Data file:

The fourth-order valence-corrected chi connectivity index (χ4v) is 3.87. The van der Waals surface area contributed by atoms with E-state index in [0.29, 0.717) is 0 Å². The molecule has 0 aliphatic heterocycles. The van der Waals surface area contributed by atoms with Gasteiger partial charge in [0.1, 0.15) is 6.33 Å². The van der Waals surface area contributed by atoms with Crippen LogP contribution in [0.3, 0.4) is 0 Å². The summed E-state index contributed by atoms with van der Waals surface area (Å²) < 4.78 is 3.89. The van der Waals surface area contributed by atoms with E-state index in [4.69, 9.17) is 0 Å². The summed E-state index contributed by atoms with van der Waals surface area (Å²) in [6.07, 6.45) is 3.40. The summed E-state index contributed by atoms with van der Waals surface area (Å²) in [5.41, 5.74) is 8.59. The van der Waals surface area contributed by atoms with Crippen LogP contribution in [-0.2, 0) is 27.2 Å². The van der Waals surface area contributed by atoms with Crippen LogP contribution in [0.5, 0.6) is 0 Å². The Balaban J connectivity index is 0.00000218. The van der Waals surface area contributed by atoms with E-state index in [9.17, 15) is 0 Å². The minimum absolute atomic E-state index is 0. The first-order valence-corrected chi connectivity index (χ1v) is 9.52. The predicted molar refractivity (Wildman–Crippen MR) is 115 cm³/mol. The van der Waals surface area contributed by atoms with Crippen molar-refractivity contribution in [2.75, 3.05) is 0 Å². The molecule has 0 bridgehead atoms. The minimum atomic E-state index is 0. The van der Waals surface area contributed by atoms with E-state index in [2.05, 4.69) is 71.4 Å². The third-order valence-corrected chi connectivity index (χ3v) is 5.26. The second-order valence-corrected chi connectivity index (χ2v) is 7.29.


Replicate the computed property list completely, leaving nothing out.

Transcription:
The fourth-order valence-corrected chi connectivity index (χ4v) is 3.87. The van der Waals surface area contributed by atoms with E-state index in [0.29, 0.717) is 0 Å². The molecule has 0 aliphatic heterocycles. The van der Waals surface area contributed by atoms with Gasteiger partial charge in [0.1, 0.15) is 6.33 Å². The van der Waals surface area contributed by atoms with Crippen LogP contribution in [0.3, 0.4) is 0 Å². The summed E-state index contributed by atoms with van der Waals surface area (Å²) < 4.78 is 3.89. The van der Waals surface area contributed by atoms with E-state index in [4.69, 9.17) is 0 Å². The summed E-state index contributed by atoms with van der Waals surface area (Å²) in [6.07, 6.45) is 3.40. The summed E-state index contributed by atoms with van der Waals surface area (Å²) in [5.41, 5.74) is 8.59. The van der Waals surface area contributed by atoms with Crippen LogP contribution in [-0.2, 0) is 27.2 Å². The van der Waals surface area contributed by atoms with Crippen LogP contribution in [0.5, 0.6) is 0 Å². The Balaban J connectivity index is 0.00000218. The van der Waals surface area contributed by atoms with E-state index in [9.17, 15) is 0 Å². The minimum absolute atomic E-state index is 0. The first-order valence-corrected chi connectivity index (χ1v) is 9.52. The predicted molar refractivity (Wildman–Crippen MR) is 115 cm³/mol. The van der Waals surface area contributed by atoms with Crippen molar-refractivity contribution in [2.75, 3.05) is 0 Å². The molecule has 0 bridgehead atoms. The minimum atomic E-state index is 0. The van der Waals surface area contributed by atoms with E-state index in [2.05, 4.69) is 71.4 Å². The third-order valence-corrected chi connectivity index (χ3v) is 5.26. The second-order valence-corrected chi connectivity index (χ2v) is 7.29.